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Local business people say roads, education top list of legislative concerns

Author: Don Worthington

Source: The Herald

August 28, 2014

Recent economic development announcements in Chester and York counties may help shape next year’s legislative agenda for the South Carolina Chamber of Commerce.

People attending an annual luncheon sponsored by six area chambers of commerce said projects such as Chester County’s Giti Tire plant will require good roads to transport products. Giti Tire announced in June it would build a $560 million plant near Richburg that will eventually employ 1,700 people.

Giti and other plants will also require a consistent supply of skilled workers. The responsibility for educating those workers falls throughout the educational system, from the public school systems to technical colleges and and four-year schools such as Winthrop University, according to several speakers.

Concerns about providing those services were voiced Wednesday at the luncheon, which was held at the City Club in Rock Hill. The opinions will be forwarded to the state chamber, which is developing a lobbying strategy for 2015.

Roads, education, health care, taxes and regulations are frequently mentioned concerns at similar luncheons across the state. Unlike past years, moderator Rick Jiran pushed those in attendance Wednesday to offer solutions to the problems. Jiran is director of government and community relations for Duke Energy South Carolina.

Jiran asked the 100 people attending Wednesday’s luncheon if they would they support increasing the state’s gas tax to fund road repairs. At 16 cents per gallon, South Carolina’s gas tax is third lowest in the country. About two-thirds of the audience raised hands in support. No specific increase was offered, however.

Others said they would support a statewide 1 percent sales tax to pay for road repairs.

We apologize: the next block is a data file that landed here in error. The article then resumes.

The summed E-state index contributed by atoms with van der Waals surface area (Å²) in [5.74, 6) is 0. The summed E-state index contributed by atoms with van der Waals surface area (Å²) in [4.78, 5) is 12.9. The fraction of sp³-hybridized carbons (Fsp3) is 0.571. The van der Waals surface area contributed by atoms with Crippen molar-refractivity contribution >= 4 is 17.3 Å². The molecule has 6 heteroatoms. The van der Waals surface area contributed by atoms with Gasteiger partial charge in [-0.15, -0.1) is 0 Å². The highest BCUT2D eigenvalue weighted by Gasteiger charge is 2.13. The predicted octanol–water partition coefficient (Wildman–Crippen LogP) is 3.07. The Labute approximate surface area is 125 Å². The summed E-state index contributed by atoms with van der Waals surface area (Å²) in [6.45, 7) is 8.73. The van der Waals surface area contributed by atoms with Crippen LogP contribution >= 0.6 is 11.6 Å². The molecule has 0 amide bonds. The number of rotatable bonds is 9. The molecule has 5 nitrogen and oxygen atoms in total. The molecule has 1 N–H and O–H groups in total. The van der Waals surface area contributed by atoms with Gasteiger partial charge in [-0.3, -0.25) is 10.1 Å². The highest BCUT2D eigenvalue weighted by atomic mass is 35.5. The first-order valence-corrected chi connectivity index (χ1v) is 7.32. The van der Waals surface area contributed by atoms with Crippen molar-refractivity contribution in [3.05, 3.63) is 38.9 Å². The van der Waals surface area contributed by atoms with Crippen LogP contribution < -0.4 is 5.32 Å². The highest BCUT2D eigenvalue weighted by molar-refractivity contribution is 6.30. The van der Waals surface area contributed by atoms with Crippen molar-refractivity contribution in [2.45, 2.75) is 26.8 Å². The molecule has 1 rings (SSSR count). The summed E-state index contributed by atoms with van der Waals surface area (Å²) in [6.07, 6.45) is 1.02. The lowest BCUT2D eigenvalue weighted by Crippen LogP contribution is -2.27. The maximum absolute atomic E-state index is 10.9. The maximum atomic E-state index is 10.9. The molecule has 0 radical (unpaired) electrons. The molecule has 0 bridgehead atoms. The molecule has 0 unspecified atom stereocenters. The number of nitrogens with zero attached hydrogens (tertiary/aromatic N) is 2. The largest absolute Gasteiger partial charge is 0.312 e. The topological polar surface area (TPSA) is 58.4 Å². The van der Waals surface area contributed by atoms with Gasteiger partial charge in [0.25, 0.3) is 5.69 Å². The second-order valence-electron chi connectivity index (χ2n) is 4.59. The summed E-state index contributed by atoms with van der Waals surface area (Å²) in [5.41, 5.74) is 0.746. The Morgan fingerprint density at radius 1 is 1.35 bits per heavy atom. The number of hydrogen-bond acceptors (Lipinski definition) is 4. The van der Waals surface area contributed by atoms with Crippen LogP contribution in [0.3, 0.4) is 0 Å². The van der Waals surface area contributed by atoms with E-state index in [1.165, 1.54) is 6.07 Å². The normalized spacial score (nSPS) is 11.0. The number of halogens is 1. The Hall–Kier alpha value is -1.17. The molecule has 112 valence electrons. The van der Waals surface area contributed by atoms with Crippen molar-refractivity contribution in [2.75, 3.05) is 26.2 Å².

To have a highly skilled workforce, members of the audience suggested a closer relationship between regional schools and businesses, specifically more internships for students as well as teachers. Having teachers spend time at a business could help them align lessons with employer needs, some said.

Jiran noted that most of those relationships can be done without legislative action.

What can be done, some said, is to restore funding for public schools and colleges that was cut several years ago.

Concerns about South Carolina’s medical certificate-of-need program also was discussed. Gov. Nikki Haley wants to end the program, which prohibits health care providers from building medical facilities or buying expensive medical equipment without the state Department of Health and Environmental Control determining the facilities or equipment are needed. Haley has said such decisions should be determined by a free market.

For more than 10 years, Piedmont Medical Center of Rock Hill has battled with Carolinas Medical Center in Charlotte and others to receive a certificate of need to build a Fort Mill hospital.

One suggestion offered Wednesday was to keep the certificate of need program, but exempt projects costing more than $50 million. That would allow for the construction of new hospitals without state approval.

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